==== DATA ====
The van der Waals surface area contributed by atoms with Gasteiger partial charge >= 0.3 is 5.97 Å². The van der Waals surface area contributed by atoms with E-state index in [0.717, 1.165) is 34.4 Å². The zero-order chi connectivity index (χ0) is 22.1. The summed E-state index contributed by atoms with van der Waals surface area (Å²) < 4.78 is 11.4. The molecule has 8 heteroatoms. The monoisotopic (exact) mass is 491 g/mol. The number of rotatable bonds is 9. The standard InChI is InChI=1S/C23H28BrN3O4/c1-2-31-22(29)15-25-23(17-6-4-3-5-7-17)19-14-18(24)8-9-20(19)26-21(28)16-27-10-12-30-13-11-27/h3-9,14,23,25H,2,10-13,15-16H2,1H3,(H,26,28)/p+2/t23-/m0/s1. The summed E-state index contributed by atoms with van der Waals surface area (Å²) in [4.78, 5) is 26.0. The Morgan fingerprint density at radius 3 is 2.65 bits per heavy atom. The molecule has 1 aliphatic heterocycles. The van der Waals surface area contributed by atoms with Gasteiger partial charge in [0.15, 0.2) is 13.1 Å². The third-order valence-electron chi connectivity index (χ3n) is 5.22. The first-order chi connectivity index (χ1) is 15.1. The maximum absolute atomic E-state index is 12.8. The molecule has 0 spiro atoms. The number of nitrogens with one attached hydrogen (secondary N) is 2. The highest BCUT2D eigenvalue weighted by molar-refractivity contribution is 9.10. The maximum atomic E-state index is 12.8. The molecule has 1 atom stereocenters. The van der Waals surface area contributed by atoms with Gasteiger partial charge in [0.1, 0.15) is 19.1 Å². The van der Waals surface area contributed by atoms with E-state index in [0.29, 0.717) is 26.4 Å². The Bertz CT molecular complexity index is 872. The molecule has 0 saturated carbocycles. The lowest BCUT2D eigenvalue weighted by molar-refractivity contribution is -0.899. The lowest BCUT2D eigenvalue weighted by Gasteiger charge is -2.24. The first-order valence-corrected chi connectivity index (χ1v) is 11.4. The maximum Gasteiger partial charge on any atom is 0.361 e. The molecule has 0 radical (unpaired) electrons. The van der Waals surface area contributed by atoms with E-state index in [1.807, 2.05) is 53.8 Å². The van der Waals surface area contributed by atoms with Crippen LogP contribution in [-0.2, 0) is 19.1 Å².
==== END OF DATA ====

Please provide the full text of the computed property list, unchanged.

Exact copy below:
The van der Waals surface area contributed by atoms with Gasteiger partial charge >= 0.3 is 5.97 Å². The van der Waals surface area contributed by atoms with E-state index in [0.717, 1.165) is 34.4 Å². The zero-order chi connectivity index (χ0) is 22.1. The summed E-state index contributed by atoms with van der Waals surface area (Å²) < 4.78 is 11.4. The molecule has 8 heteroatoms. The monoisotopic (exact) mass is 491 g/mol. The number of rotatable bonds is 9. The standard InChI is InChI=1S/C23H28BrN3O4/c1-2-31-22(29)15-25-23(17-6-4-3-5-7-17)19-14-18(24)8-9-20(19)26-21(28)16-27-10-12-30-13-11-27/h3-9,14,23,25H,2,10-13,15-16H2,1H3,(H,26,28)/p+2/t23-/m0/s1. The summed E-state index contributed by atoms with van der Waals surface area (Å²) in [4.78, 5) is 26.0. The Morgan fingerprint density at radius 3 is 2.65 bits per heavy atom. The molecule has 1 aliphatic heterocycles. The van der Waals surface area contributed by atoms with Gasteiger partial charge in [0.15, 0.2) is 13.1 Å². The third-order valence-electron chi connectivity index (χ3n) is 5.22. The first-order chi connectivity index (χ1) is 15.1. The maximum absolute atomic E-state index is 12.8. The molecule has 0 spiro atoms. The number of nitrogens with one attached hydrogen (secondary N) is 2. The highest BCUT2D eigenvalue weighted by molar-refractivity contribution is 9.10. The maximum atomic E-state index is 12.8. The molecule has 1 atom stereocenters. The van der Waals surface area contributed by atoms with Gasteiger partial charge in [0.1, 0.15) is 19.1 Å². The van der Waals surface area contributed by atoms with E-state index in [0.29, 0.717) is 26.4 Å². The Bertz CT molecular complexity index is 872. The molecule has 0 saturated carbocycles. The lowest BCUT2D eigenvalue weighted by molar-refractivity contribution is -0.899. The lowest BCUT2D eigenvalue weighted by Gasteiger charge is -2.24. The first-order valence-corrected chi connectivity index (χ1v) is 11.4. The maximum Gasteiger partial charge on any atom is 0.361 e. The molecule has 0 radical (unpaired) electrons. The van der Waals surface area contributed by atoms with E-state index in [1.807, 2.05) is 53.8 Å². The van der Waals surface area contributed by atoms with Crippen LogP contribution in [-0.2, 0) is 19.1 Å².